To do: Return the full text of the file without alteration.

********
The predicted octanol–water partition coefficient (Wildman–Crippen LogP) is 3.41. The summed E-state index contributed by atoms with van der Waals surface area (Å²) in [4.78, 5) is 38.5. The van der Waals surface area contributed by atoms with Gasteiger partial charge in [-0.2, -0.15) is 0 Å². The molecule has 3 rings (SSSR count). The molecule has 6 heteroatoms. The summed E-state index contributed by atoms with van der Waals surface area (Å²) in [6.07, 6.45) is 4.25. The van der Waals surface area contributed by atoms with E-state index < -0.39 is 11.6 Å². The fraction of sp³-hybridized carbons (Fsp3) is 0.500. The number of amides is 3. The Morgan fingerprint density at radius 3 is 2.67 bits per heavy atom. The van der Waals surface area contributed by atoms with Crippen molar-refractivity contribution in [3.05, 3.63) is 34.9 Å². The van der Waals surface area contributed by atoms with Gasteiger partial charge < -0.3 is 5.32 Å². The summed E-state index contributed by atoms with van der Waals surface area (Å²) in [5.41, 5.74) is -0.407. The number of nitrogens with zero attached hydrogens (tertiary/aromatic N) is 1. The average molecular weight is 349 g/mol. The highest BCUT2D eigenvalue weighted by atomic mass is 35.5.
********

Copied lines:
The predicted octanol–water partition coefficient (Wildman–Crippen LogP) is 3.41. The summed E-state index contributed by atoms with van der Waals surface area (Å²) in [4.78, 5) is 38.5. The van der Waals surface area contributed by atoms with Gasteiger partial charge in [-0.2, -0.15) is 0 Å². The molecule has 3 rings (SSSR count). The molecule has 6 heteroatoms. The summed E-state index contributed by atoms with van der Waals surface area (Å²) in [6.07, 6.45) is 4.25. The van der Waals surface area contributed by atoms with E-state index < -0.39 is 11.6 Å². The fraction of sp³-hybridized carbons (Fsp3) is 0.500. The number of amides is 3. The Morgan fingerprint density at radius 3 is 2.67 bits per heavy atom. The van der Waals surface area contributed by atoms with Crippen molar-refractivity contribution in [3.05, 3.63) is 34.9 Å². The van der Waals surface area contributed by atoms with Gasteiger partial charge < -0.3 is 5.32 Å². The summed E-state index contributed by atoms with van der Waals surface area (Å²) in [5.41, 5.74) is -0.407. The number of nitrogens with zero attached hydrogens (tertiary/aromatic N) is 1. The average molecular weight is 349 g/mol. The highest BCUT2D eigenvalue weighted by atomic mass is 35.5.